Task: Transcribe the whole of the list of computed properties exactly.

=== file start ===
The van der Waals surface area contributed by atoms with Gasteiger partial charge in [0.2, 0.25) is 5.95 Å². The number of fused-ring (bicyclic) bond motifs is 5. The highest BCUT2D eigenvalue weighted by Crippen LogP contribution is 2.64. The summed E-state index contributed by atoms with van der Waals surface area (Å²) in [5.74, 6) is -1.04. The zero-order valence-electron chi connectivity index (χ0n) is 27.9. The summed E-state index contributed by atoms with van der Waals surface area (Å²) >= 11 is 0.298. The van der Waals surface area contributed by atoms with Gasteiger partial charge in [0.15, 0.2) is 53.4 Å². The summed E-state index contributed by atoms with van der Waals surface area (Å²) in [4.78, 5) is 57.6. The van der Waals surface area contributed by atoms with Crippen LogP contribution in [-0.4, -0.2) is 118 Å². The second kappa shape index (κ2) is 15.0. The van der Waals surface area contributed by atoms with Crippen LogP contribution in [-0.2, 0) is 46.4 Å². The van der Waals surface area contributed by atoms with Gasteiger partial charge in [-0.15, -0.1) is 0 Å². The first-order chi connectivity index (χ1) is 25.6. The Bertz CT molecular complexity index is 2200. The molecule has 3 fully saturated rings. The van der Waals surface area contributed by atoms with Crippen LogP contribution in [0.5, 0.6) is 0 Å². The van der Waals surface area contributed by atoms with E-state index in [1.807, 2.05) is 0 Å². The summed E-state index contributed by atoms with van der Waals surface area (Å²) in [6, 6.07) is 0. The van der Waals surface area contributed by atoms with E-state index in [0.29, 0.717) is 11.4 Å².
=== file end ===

The van der Waals surface area contributed by atoms with Gasteiger partial charge in [0.2, 0.25) is 5.95 Å². The number of fused-ring (bicyclic) bond motifs is 5. The highest BCUT2D eigenvalue weighted by Crippen LogP contribution is 2.64. The summed E-state index contributed by atoms with van der Waals surface area (Å²) in [5.74, 6) is -1.04. The zero-order valence-electron chi connectivity index (χ0n) is 27.9. The summed E-state index contributed by atoms with van der Waals surface area (Å²) >= 11 is 0.298. The van der Waals surface area contributed by atoms with Gasteiger partial charge in [0.15, 0.2) is 53.4 Å². The summed E-state index contributed by atoms with van der Waals surface area (Å²) in [4.78, 5) is 57.6. The van der Waals surface area contributed by atoms with Crippen LogP contribution in [-0.4, -0.2) is 118 Å². The second kappa shape index (κ2) is 15.0. The van der Waals surface area contributed by atoms with Crippen LogP contribution in [-0.2, 0) is 46.4 Å². The van der Waals surface area contributed by atoms with Gasteiger partial charge in [-0.15, -0.1) is 0 Å². The first-order chi connectivity index (χ1) is 25.6. The Bertz CT molecular complexity index is 2200. The molecule has 3 fully saturated rings. The van der Waals surface area contributed by atoms with Crippen LogP contribution in [0.5, 0.6) is 0 Å². The van der Waals surface area contributed by atoms with E-state index in [1.807, 2.05) is 0 Å². The summed E-state index contributed by atoms with van der Waals surface area (Å²) in [6, 6.07) is 0. The van der Waals surface area contributed by atoms with E-state index in [0.29, 0.717) is 11.4 Å².